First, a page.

The gun in this picture is a Winchester Model 1887, and an old one at that, made in 1888. With a 32-inch, tightly choked barrel and three inches of drop at the heel, it’s not the first gun you would think of as a dove gun, but that’s one of the beauties of dove hunting: you can bring any gun you want to the dove field.
This particular ’87 belongs to my friend Brian Lasley, whom I knew in his former life as shotgun product manager first for Remington, then Beretta. Now that he no longer works for a gun company he can shoot whatever he pleases. After doing some reading on older guns, Lasley realized that his inner cowboy wanted him to hunt with a lever action shotgun.
The 1887 was a John Browning design, although, as Lasley pointed out to me, it was not a gun Browning wanted to make. Winchester wanted a lever shotgun to go with its lever rifles. Browning thought pumps were a better idea, but he took Winchester’s money and designed a lever shotgun for them and the 1887 was born. About 64,000 were made between 1887 and 1901, when the model was discontinued. Pumps, of course, remain in production today, proving once again that John Browning knew what he was doing.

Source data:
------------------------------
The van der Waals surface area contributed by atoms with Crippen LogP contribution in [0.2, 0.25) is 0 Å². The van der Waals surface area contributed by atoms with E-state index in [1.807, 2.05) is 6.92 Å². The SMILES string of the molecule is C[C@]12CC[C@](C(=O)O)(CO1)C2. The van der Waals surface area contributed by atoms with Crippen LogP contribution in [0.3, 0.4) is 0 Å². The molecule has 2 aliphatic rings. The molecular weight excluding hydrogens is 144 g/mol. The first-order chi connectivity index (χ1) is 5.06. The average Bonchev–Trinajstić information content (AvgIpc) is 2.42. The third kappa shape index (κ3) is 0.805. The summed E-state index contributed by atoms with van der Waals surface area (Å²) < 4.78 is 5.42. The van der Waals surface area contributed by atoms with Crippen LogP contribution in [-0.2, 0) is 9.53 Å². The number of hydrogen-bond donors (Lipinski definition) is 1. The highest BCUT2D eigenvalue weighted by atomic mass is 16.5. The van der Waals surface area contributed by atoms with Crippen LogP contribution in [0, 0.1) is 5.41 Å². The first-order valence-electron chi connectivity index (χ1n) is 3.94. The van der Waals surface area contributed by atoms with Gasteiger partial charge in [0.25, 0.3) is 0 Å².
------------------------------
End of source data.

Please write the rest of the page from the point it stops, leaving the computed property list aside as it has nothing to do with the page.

At any rate, given the fact that even the newest Model 1887 is 112 years old, and given how badly black powder can corrode guns, it’s no surprise that very few 1887s survive in shootable condition. Lasley tracked down not one, but two, so that he and his son Zack each have one. The guns have 2 ½-inch chambers and are made for black powder. Lasley shoots either blackpowder shells or very low pressure RST Falcon Lites in them.
On opening day of dove season the Lasleys took their 87s to the field. Brian killed a dove with his first shot. If that wasn’t enough, when their retriever Hoss found the bird in the tall grass and brought it back, the dove turned out to be banded.
How cool is that?